Description
BACKGROUND OF THE INVENTION

The survival knife has become as important to the underwater demolition or "Seal" team member as his hands in carrying out his hazardous duties. He would never go on a mission without it. Military pilots and sportsmen also find the survival knife aptly named since its multiple uses all related to survival have caused it to earn its name.

Typically, the survival knife is an extremely high quality steel bladed fixed handle knife with, in addition to its cutting edge and point, two sets of serrations on the upper edge of the blade. A first set of serrations, each in the order of 1/8 inch in length is designed to provide a metal or wire cutting saw. Rearward of the first set of serrations are a series of rearward extending teeth of approximately 3/8 inch spacing and 1/4 quarter inch across. These last serrations or teeth when hardened provide a rugged wood saw capable of rapidly severing wooden obstructions.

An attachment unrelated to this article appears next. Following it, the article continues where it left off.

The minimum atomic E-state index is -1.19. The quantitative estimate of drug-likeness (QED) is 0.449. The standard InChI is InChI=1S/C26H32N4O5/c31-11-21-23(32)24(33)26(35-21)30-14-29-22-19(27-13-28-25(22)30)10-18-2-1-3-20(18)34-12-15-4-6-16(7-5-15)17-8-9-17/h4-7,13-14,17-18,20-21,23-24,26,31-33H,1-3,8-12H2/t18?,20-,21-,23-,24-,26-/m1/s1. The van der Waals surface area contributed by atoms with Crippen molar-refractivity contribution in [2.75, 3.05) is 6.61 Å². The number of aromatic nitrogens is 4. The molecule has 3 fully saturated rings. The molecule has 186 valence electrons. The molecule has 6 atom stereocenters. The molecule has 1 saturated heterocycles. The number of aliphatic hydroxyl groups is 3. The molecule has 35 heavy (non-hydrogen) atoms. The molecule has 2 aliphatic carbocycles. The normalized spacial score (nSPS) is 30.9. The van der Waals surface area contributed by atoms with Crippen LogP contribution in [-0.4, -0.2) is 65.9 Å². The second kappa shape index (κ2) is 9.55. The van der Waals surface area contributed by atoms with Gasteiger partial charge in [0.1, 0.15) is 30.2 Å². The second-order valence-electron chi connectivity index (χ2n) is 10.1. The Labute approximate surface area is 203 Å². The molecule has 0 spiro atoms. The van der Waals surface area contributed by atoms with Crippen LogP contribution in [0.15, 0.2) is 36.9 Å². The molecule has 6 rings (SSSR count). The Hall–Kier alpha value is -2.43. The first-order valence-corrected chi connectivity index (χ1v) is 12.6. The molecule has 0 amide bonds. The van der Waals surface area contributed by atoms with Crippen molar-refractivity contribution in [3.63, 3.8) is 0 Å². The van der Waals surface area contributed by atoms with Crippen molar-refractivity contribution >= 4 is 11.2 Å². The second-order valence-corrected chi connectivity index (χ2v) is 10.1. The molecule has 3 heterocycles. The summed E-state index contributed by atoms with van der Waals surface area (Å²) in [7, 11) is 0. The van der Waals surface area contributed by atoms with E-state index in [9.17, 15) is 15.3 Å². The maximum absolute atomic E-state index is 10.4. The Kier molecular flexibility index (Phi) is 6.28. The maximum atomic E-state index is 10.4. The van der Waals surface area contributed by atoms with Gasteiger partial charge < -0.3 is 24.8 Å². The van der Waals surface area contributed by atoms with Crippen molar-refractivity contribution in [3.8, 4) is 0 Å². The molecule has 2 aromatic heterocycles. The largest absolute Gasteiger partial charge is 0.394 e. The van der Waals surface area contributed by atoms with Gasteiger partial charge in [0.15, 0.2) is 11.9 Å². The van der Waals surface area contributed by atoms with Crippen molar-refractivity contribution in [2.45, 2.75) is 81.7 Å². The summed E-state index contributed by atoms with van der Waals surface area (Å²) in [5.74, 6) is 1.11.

The handle of survival knives often are round and hollow. The handle is often separated from the blade by a hand guard or quillon similar to fixed bladed knives through the centuries. The quillon may take many shapes but is designed to insure separation of the user's hand from the blade and to assure that any object contacted by the blade does not reach the user's hand. The end or pommel of the handle often will carry a ring for securing a lanyard which is often looped around the user's wrist to insure that the knife will not be lost if dropped. The survival knife is often carried in a sheath which may be worn on the belt but often strapped to the user's leg to be out of the way until needed. Sheaths for survival knives therefore usually have more than one form of attachment and usually have a belt strap at the top and a leg strap at the bottom to securely hold the sheath and survival knife to the thigh. Some have two pair of leg straps which hold the survival knife and sheath on the lower leg.